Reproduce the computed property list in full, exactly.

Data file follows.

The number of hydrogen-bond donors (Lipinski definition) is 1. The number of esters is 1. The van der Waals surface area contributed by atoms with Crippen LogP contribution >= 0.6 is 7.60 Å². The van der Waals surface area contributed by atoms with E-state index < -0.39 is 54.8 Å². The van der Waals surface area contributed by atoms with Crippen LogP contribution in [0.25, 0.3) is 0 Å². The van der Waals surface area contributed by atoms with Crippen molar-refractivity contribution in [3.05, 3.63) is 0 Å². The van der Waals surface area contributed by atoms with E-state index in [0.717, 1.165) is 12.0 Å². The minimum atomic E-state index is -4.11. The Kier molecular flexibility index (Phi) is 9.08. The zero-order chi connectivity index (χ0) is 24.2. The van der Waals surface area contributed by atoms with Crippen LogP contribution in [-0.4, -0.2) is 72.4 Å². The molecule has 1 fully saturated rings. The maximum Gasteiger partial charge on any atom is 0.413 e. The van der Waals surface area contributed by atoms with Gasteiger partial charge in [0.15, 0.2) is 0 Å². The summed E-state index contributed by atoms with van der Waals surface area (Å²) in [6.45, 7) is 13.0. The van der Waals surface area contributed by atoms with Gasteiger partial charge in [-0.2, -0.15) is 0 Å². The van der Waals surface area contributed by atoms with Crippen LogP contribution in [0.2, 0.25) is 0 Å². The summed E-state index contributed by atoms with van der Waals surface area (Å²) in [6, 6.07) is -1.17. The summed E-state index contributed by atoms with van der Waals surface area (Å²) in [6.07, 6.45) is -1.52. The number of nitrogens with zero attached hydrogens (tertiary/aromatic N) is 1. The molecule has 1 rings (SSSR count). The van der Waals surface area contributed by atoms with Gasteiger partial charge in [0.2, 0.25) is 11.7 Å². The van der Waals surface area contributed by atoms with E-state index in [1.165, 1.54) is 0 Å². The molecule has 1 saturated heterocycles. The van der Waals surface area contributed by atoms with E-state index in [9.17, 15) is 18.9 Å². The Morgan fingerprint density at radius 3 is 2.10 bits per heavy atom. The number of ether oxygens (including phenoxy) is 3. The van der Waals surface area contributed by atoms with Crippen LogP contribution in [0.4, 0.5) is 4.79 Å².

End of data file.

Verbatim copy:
The number of hydrogen-bond donors (Lipinski definition) is 1. The number of esters is 1. The van der Waals surface area contributed by atoms with Crippen LogP contribution >= 0.6 is 7.60 Å². The van der Waals surface area contributed by atoms with E-state index < -0.39 is 54.8 Å². The van der Waals surface area contributed by atoms with Crippen LogP contribution in [0.25, 0.3) is 0 Å². The van der Waals surface area contributed by atoms with Crippen molar-refractivity contribution in [3.05, 3.63) is 0 Å². The van der Waals surface area contributed by atoms with E-state index in [0.717, 1.165) is 12.0 Å². The minimum atomic E-state index is -4.11. The Kier molecular flexibility index (Phi) is 9.08. The zero-order chi connectivity index (χ0) is 24.2. The van der Waals surface area contributed by atoms with Crippen LogP contribution in [-0.4, -0.2) is 72.4 Å². The molecule has 1 fully saturated rings. The maximum Gasteiger partial charge on any atom is 0.413 e. The van der Waals surface area contributed by atoms with Gasteiger partial charge in [0.15, 0.2) is 0 Å². The summed E-state index contributed by atoms with van der Waals surface area (Å²) in [6.45, 7) is 13.0. The van der Waals surface area contributed by atoms with Gasteiger partial charge in [-0.2, -0.15) is 0 Å². The van der Waals surface area contributed by atoms with Crippen LogP contribution in [0.2, 0.25) is 0 Å². The summed E-state index contributed by atoms with van der Waals surface area (Å²) in [6, 6.07) is -1.17. The summed E-state index contributed by atoms with van der Waals surface area (Å²) in [6.07, 6.45) is -1.52. The number of nitrogens with zero attached hydrogens (tertiary/aromatic N) is 1. The molecule has 1 rings (SSSR count). The van der Waals surface area contributed by atoms with Gasteiger partial charge in [0.2, 0.25) is 11.7 Å². The van der Waals surface area contributed by atoms with E-state index in [1.165, 1.54) is 0 Å². The molecule has 1 saturated heterocycles. The van der Waals surface area contributed by atoms with E-state index in [9.17, 15) is 18.9 Å². The Morgan fingerprint density at radius 3 is 2.10 bits per heavy atom. The number of ether oxygens (including phenoxy) is 3. The van der Waals surface area contributed by atoms with Crippen LogP contribution in [0.4, 0.5) is 4.79 Å².